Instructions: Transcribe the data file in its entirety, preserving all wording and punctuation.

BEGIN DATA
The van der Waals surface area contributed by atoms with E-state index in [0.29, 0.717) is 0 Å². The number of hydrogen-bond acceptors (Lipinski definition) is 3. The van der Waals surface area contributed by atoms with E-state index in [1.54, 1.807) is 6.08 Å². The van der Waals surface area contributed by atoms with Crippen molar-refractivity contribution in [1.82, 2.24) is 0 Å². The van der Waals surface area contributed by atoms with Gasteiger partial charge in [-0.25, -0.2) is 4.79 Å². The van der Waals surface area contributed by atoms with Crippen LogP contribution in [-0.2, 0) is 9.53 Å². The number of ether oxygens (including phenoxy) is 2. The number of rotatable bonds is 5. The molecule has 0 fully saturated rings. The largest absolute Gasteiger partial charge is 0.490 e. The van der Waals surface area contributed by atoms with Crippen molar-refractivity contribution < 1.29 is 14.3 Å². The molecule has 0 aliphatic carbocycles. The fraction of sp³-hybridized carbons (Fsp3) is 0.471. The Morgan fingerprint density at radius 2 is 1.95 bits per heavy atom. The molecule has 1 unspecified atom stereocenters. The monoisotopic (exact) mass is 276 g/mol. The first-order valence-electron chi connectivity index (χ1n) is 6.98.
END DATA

The van der Waals surface area contributed by atoms with E-state index in [0.29, 0.717) is 0 Å². The number of hydrogen-bond acceptors (Lipinski definition) is 3. The van der Waals surface area contributed by atoms with E-state index in [1.54, 1.807) is 6.08 Å². The van der Waals surface area contributed by atoms with Crippen molar-refractivity contribution in [1.82, 2.24) is 0 Å². The van der Waals surface area contributed by atoms with Gasteiger partial charge in [-0.25, -0.2) is 4.79 Å². The van der Waals surface area contributed by atoms with Crippen LogP contribution in [-0.2, 0) is 9.53 Å². The number of ether oxygens (including phenoxy) is 2. The number of rotatable bonds is 5. The molecule has 0 fully saturated rings. The largest absolute Gasteiger partial charge is 0.490 e. The van der Waals surface area contributed by atoms with Crippen molar-refractivity contribution < 1.29 is 14.3 Å². The molecule has 0 aliphatic carbocycles. The fraction of sp³-hybridized carbons (Fsp3) is 0.471. The Morgan fingerprint density at radius 2 is 1.95 bits per heavy atom. The molecule has 1 unspecified atom stereocenters. The monoisotopic (exact) mass is 276 g/mol. The first-order valence-electron chi connectivity index (χ1n) is 6.98.